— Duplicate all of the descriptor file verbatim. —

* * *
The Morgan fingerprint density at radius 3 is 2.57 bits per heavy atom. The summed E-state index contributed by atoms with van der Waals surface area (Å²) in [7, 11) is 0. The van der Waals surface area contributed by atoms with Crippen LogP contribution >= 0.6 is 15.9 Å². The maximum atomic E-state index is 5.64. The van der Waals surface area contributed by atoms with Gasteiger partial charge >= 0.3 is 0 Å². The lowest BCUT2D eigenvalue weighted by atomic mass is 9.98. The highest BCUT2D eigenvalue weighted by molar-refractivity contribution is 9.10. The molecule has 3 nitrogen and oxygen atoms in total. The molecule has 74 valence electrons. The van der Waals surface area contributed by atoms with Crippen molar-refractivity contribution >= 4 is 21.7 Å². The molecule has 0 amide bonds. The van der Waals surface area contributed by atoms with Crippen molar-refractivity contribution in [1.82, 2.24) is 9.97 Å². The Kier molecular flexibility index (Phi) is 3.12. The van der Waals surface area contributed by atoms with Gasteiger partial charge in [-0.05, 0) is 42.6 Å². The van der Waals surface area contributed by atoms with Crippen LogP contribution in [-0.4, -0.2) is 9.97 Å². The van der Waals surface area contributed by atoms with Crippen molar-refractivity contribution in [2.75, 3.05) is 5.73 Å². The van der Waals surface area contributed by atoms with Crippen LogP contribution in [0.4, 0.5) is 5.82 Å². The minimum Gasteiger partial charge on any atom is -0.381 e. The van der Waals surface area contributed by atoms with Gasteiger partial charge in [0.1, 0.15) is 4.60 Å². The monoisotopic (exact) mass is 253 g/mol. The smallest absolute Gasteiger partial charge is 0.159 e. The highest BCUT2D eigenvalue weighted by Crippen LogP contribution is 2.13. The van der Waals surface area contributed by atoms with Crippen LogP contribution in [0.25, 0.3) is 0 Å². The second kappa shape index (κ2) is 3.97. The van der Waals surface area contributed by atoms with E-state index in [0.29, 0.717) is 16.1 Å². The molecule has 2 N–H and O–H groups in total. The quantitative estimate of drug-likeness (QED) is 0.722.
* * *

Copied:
The Morgan fingerprint density at radius 3 is 2.57 bits per heavy atom. The summed E-state index contributed by atoms with van der Waals surface area (Å²) in [7, 11) is 0. The van der Waals surface area contributed by atoms with Crippen LogP contribution >= 0.6 is 15.9 Å². The maximum atomic E-state index is 5.64. The van der Waals surface area contributed by atoms with Gasteiger partial charge >= 0.3 is 0 Å². The lowest BCUT2D eigenvalue weighted by atomic mass is 9.98. The highest BCUT2D eigenvalue weighted by molar-refractivity contribution is 9.10. The molecule has 3 nitrogen and oxygen atoms in total. The molecule has 74 valence electrons. The van der Waals surface area contributed by atoms with Crippen molar-refractivity contribution >= 4 is 21.7 Å². The molecule has 0 amide bonds. The van der Waals surface area contributed by atoms with Crippen molar-refractivity contribution in [1.82, 2.24) is 9.97 Å². The Kier molecular flexibility index (Phi) is 3.12. The van der Waals surface area contributed by atoms with Gasteiger partial charge in [-0.05, 0) is 42.6 Å². The van der Waals surface area contributed by atoms with Crippen LogP contribution in [-0.4, -0.2) is 9.97 Å². The van der Waals surface area contributed by atoms with Crippen molar-refractivity contribution in [2.75, 3.05) is 5.73 Å². The van der Waals surface area contributed by atoms with Crippen LogP contribution in [0.4, 0.5) is 5.82 Å². The minimum Gasteiger partial charge on any atom is -0.381 e. The van der Waals surface area contributed by atoms with Gasteiger partial charge in [0.1, 0.15) is 4.60 Å². The monoisotopic (exact) mass is 253 g/mol. The smallest absolute Gasteiger partial charge is 0.159 e. The highest BCUT2D eigenvalue weighted by Crippen LogP contribution is 2.13. The van der Waals surface area contributed by atoms with Crippen LogP contribution in [0.25, 0.3) is 0 Å². The second kappa shape index (κ2) is 3.97. The van der Waals surface area contributed by atoms with E-state index in [0.29, 0.717) is 16.1 Å². The molecule has 2 N–H and O–H groups in total. The quantitative estimate of drug-likeness (QED) is 0.722.